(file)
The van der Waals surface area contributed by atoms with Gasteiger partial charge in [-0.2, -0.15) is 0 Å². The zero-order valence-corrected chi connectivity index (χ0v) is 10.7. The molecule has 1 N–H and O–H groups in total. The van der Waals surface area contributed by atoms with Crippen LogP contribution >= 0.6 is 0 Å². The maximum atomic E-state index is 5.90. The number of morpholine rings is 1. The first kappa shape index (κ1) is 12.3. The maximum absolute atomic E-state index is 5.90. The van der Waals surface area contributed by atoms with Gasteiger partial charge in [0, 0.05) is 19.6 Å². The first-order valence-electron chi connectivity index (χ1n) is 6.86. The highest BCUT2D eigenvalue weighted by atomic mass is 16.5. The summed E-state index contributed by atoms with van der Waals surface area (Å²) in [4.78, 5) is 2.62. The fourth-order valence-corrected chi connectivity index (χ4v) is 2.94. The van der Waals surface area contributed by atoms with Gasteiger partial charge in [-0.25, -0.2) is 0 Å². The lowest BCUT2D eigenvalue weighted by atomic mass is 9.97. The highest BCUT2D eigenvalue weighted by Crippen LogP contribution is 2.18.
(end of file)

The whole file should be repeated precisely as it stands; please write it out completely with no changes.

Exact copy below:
The van der Waals surface area contributed by atoms with Gasteiger partial charge in [-0.2, -0.15) is 0 Å². The zero-order valence-corrected chi connectivity index (χ0v) is 10.7. The molecule has 1 N–H and O–H groups in total. The van der Waals surface area contributed by atoms with Crippen LogP contribution >= 0.6 is 0 Å². The maximum atomic E-state index is 5.90. The number of morpholine rings is 1. The first kappa shape index (κ1) is 12.3. The maximum absolute atomic E-state index is 5.90. The van der Waals surface area contributed by atoms with Gasteiger partial charge in [0, 0.05) is 19.6 Å². The first-order valence-electron chi connectivity index (χ1n) is 6.86. The highest BCUT2D eigenvalue weighted by atomic mass is 16.5. The summed E-state index contributed by atoms with van der Waals surface area (Å²) in [4.78, 5) is 2.62. The fourth-order valence-corrected chi connectivity index (χ4v) is 2.94. The van der Waals surface area contributed by atoms with Gasteiger partial charge in [-0.25, -0.2) is 0 Å². The lowest BCUT2D eigenvalue weighted by atomic mass is 9.97. The highest BCUT2D eigenvalue weighted by Crippen LogP contribution is 2.18.